Doing Your Homework as a Parent Looking at Assistive Technology
Part 2 of 3 in a Series:
When we say "Do your homework" what do we mean? Well it covers quite a bit of ground.
1. Know the law is in your favor
For starters you need to look at the law and know that your child has, by legal mandate (FAPE and IDEA), the right to the same education as every other student. Whatever assistive technology can be found that will support the child so they can succeed and access the curriculum with all the other students, that technology is required to be provided for that student - especially once it is written into an IEP. Which brings us to the second item to research - looking at the support product.
2. Look at Vendors and Costs
This is the particular technology needed and any cost you can find on it. You can look at AT sites to see equipment descriptions and prices, but if you aren't sure even where to start, what do you do?
3. Find local support
Use your special education department in your school district and your school counselor to find out what county and state agencies might supply an assistive technology specialist that can help in assessing your child. Many times an educational cooperative or service district will hire therapists and specialists under a contract paid by a kitty of pooled funds from all the districts using the services. This means that you can request an evaluation be done for your child and these folks should be scheduled to come assess.
4. Look on the Web for Parent Groups and Forums
There are many special interest groups on Google and Yahoo and AOL that deal with specific conditions and disabilities. You can probably tap these to find out what people are using as an AT support for their children.
5. Find Blogs
This blog you are on is one of many on learning disabilities, physical conditions, and assistive technology. You will find adults with disabilities that have blogs and talk about what they use for AT. They will share links to other blogs that you can go to and read also. There are specialty blogs that look at very specific sub-categories of disabilities or technology. Once you find some blogs with good lists of links to other bloggers' sites, you will find that one leads to another and the information becomes mammoth. Just try typing "learning disability blog" into a Google and see what you get - pages and pages! Get more specific with the name of the disability in your search and it should get more focused.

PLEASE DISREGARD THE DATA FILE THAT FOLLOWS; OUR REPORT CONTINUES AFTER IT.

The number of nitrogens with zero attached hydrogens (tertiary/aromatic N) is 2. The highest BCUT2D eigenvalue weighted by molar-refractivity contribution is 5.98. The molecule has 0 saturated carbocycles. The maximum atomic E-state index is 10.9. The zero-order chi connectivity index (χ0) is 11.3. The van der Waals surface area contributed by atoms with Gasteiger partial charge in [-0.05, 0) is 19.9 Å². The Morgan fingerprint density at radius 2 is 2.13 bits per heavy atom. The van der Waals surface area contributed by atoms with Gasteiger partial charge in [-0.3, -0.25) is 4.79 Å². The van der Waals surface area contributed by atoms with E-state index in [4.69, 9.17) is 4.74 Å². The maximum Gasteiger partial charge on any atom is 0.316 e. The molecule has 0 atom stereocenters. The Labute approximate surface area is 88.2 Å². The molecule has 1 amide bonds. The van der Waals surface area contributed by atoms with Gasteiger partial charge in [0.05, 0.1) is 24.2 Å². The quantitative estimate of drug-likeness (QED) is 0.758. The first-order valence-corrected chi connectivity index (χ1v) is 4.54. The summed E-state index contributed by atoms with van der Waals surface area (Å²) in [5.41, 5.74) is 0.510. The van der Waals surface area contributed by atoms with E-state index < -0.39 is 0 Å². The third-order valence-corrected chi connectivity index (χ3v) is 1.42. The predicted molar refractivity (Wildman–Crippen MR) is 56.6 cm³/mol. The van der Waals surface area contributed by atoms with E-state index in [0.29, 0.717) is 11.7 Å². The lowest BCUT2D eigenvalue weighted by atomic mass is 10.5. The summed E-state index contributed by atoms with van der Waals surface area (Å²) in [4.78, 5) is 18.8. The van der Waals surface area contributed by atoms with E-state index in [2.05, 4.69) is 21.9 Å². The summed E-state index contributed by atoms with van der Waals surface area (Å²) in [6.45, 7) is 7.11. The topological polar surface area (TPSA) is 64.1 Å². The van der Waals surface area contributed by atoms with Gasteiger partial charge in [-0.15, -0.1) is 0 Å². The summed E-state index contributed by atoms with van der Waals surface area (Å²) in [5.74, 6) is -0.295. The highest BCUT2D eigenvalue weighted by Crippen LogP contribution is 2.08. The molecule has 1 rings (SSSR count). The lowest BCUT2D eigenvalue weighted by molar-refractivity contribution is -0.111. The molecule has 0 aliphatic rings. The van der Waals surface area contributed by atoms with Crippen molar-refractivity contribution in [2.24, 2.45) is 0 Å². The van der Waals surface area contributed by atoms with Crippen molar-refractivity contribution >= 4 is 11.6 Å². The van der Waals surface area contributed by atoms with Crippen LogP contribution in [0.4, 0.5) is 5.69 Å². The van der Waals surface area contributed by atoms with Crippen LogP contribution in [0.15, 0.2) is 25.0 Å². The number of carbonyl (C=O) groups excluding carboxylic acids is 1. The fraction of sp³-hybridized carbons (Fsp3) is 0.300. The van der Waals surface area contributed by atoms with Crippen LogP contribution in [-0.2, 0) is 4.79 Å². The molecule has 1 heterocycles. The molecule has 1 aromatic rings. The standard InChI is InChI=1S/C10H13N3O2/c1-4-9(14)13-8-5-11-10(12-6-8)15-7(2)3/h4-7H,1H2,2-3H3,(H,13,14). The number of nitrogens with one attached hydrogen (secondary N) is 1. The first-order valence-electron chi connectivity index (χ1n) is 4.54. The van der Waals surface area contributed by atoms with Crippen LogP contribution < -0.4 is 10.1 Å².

6. Find other parents that have children with the same issues
I have a friend that told me when he was 21 and a new father of a LD child with a certain syndrome, he and his wife went and saw another family with a child older than theirs that had the same condition. He said it was so good for him to see this older girl and how she related to them. He had been imagining the worst for the future and after he saw this girl and how she was, he thought, "I can do this." He was encouraged to see that the future, although not exact, at least was manageable in his mind. That went a long way towards peace of mind.
These are just some general tips to get you started. I hope that this gives you a jumping off place. If you would like some specific ideas on where to start looking, you can email me at my address on the sidebar. If I know of any sites to point you towards, I'll try. I have one more post in this series to share next time.
(If you wished I had links to resources in the text above, there are just so many I could not even begin to dive into it here. I am working on an AT support multi media bundle at a very low cost that will have specific training on these steps, an overview of AT basics with hyperlinks and illustrations as well as a set of tutorials and videos. There will also be a do it yourself kit included with projects you can design and build with all free software resources. It has been a huge undertaking and will save folks a lot of Internet search time, but it is taking me a lot of time to get collected and edited. I have been trying to get it ready to be available in April - we'll see how it goes.)
All the best to you,